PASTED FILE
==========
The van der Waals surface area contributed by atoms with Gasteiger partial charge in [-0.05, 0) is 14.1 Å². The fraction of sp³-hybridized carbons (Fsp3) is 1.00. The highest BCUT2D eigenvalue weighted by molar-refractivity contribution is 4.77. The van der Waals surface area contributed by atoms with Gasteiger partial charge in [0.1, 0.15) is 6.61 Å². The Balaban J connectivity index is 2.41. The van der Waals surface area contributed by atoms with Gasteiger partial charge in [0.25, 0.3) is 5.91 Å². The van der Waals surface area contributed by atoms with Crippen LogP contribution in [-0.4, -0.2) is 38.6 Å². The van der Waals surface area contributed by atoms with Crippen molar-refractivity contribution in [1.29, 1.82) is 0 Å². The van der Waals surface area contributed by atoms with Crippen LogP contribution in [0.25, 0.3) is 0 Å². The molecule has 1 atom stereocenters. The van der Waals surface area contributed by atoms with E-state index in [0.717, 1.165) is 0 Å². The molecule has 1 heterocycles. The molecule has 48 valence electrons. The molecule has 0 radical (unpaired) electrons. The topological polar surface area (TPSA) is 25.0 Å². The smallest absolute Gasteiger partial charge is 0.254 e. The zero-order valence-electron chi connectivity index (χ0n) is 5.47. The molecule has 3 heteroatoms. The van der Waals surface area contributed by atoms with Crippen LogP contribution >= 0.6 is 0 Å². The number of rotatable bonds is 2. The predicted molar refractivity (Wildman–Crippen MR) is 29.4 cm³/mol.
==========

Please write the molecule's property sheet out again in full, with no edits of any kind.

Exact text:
The van der Waals surface area contributed by atoms with Gasteiger partial charge in [-0.05, 0) is 14.1 Å². The fraction of sp³-hybridized carbons (Fsp3) is 1.00. The highest BCUT2D eigenvalue weighted by molar-refractivity contribution is 4.77. The van der Waals surface area contributed by atoms with Gasteiger partial charge in [0.1, 0.15) is 6.61 Å². The Balaban J connectivity index is 2.41. The van der Waals surface area contributed by atoms with Gasteiger partial charge in [0.25, 0.3) is 5.91 Å². The van der Waals surface area contributed by atoms with Crippen LogP contribution in [-0.4, -0.2) is 38.6 Å². The van der Waals surface area contributed by atoms with Crippen molar-refractivity contribution in [1.29, 1.82) is 0 Å². The van der Waals surface area contributed by atoms with Crippen LogP contribution in [0.25, 0.3) is 0 Å². The molecule has 1 atom stereocenters. The van der Waals surface area contributed by atoms with E-state index in [0.717, 1.165) is 0 Å². The molecule has 1 heterocycles. The molecule has 48 valence electrons. The molecule has 0 radical (unpaired) electrons. The topological polar surface area (TPSA) is 25.0 Å². The smallest absolute Gasteiger partial charge is 0.254 e. The zero-order valence-electron chi connectivity index (χ0n) is 5.47. The molecule has 3 heteroatoms. The van der Waals surface area contributed by atoms with Crippen LogP contribution >= 0.6 is 0 Å². The number of rotatable bonds is 2. The predicted molar refractivity (Wildman–Crippen MR) is 29.4 cm³/mol.